As a pioneer and the world’s first all-electronic stock market, Nasdaq Stock Market today manages 90 different markets and exchanges across 50 countries. In fact, approximately 10% of the world's security transactions occur on Nasdaq systems. Nasdaq is home to more than 4,000 listed companies with a combined market cap of more than $15 trillion. The company has more than 10,000 corporate clients.
Nasdaq has helped tech giants Apple (AAPL), Microsoft (MSFT), and Intel (INTC) become what they are today because these companies used Nasdaq during their early days to raise the much-needed capital in a timely manner, enabling them to become billion-dollar enterprises. Simply put, Nasdaq helps companies raise money and helps investors make money—but all of that help comes at a cost.
- Nasdaq makes its money from fees for customer services, data, and technology.
- Nasdaq has diversified its offerings over the years to keep pace with market developments.
- The market services segment generates the most revenues for the Nasdaq and makes money from trading activity.
- Corporate services is the segment that handles initial public offerings on the Nasdaq Stock Market.
- Data products fall under the umbrella of Nasdaq's information services business unit.
Where does all this money come from, you ask? In a nutshell, Nasdaq runs its business on fees. Companies pay a listing fee to appear on the Nasdaq stock exchange, investors pay transaction fees to trade, and users pay service fees to access market data, products, filing, and corporate services.
Nasdaq manages, operates, and offers its various products and services through four different business segments: market services, corporate services, information services, and technology solutions. Since Nasdaq (NDAQ) is a public company, it is possible to see how each business segment contributes to revenues using the company's financial statements. Figures included here are current through the third quarter of 2019.
The market services segment charges for transactions from cash equity trading, derivatives trading, currency and commodity trading, clearing services, broker services, and securities administration solutions. It supports trading for derivatives, commodities, cash equity, debt, structured products, and exchange traded funds (ETFs).
In select countries, the market services segment also offers brokerage, clearing, settlement, and depository services. Each of these is facilitated through the Nasdaq trading platform. The company charges investors fees to access orders and quotes for processing, displaying, integrating, routing, executing, and reporting. Market services account for more than one-third (35.5%) of the company's revenues.
Nasdaq offers capital raising solutions to global companies through its corporate, or listing services. In addition to a listing fee, the stock exchange charges fees for upcoming IPOs and to switch from other exchanges to Nasdaq. This segment accounts for approximately 20% of Nasdaq's total revenue.
This segment includes the data products and index licensing and services businesses of Nasdaq. Data products and services involve the dissemination of proprietary Nasdaq data and third-party data, which essentially is the price quote and trade-related information.
All market participants need market data for their research, trading, and investing activities. Nasdaq capitalizes on this through its data offerings, including products like Nasdaq TotalView and various data feeds of different exchanges and data levels (level 1 data, level 2 data, and index data).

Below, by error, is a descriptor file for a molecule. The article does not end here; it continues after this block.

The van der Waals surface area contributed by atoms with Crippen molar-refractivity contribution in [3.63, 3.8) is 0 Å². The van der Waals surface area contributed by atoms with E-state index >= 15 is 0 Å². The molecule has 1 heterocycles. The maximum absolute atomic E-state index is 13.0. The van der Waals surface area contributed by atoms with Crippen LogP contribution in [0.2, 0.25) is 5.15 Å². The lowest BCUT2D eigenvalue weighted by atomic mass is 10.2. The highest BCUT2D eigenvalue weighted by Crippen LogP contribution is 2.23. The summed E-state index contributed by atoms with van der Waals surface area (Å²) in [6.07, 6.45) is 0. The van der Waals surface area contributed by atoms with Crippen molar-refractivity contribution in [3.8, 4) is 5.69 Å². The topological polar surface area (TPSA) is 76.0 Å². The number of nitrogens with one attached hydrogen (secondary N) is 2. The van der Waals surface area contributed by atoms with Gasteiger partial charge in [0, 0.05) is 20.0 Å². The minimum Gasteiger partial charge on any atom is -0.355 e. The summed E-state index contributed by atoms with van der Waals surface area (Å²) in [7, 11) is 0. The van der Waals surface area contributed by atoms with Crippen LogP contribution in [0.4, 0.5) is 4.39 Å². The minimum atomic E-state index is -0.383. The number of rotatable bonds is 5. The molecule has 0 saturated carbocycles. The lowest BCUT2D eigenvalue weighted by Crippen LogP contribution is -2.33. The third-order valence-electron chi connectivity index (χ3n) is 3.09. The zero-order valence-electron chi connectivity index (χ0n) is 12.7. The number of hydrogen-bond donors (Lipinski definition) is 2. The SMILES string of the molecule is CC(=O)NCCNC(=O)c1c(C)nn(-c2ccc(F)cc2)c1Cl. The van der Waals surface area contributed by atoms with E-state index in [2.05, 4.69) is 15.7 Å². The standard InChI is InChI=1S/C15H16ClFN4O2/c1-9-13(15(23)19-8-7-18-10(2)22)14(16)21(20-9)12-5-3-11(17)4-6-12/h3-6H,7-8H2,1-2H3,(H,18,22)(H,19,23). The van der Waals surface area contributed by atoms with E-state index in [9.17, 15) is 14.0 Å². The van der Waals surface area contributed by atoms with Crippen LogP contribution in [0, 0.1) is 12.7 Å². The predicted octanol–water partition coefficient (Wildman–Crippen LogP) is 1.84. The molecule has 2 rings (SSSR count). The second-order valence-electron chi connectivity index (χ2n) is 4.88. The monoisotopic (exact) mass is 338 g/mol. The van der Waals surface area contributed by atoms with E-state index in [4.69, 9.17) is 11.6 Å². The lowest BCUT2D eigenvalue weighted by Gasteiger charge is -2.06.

Index licensing and services involves the quantitative development and licensing of various indexes used by various investment firms to issue financial products. Nasdaq charges a licensing fee from firms that use its index (or any constituent data). For example, if a trading firm wants to launch a new ETF on the popular Nasdaq 100 Index, it will have to pay a licensing fee to Nasdaq.
The number of indexes included in the Nasdaq US All Market Index Family benchmark of U.S. stock market performance.
Nasdaq currently maintains thousands of indexes through its Nasdaq Global Index family across 45 countries. It also provides custom calculations for clients on their select set of securities. Revenues from the information services segment accounts for roughly 31% of Nasdaq's total revenues.
The market technology segment offers services to over 10,000 corporate clients through two streams: corporate solutions and market technology solutions. Corporate solutions include services for investor relations (content, analytics, advisory services, and communications tools), public relations (management of company public relations through targeted contacts, press releases, social media, and webcasts), and governance (services for effective communication and collaboration across different stakeholders).
The market technology stream covers the technology solutions of Nasdaq’s diversified client base (global exchanges, clearing corporations, securities depositories, market regulators, banks, brokerage firms, and corporate businesses). A wide variety of solutions are available for trading, clearing, settlement, surveillance, and information dissemination. In terms of revenues, market technology is the smallest segment, as it represents 13% of the company's total revenues.
The Bottom Line
Nasdaq has managed to diversify its offerings to keep pace with market developments. Sources of revenue for Nasdaq are charges for transactions, licensing fees, listing fees, and revenue from data products, in addition to technology products and services. Through a healthy mix of organic growth, acquisitions, and mergers, Nasdaq continues to maintain its position as one of the top global exchanges.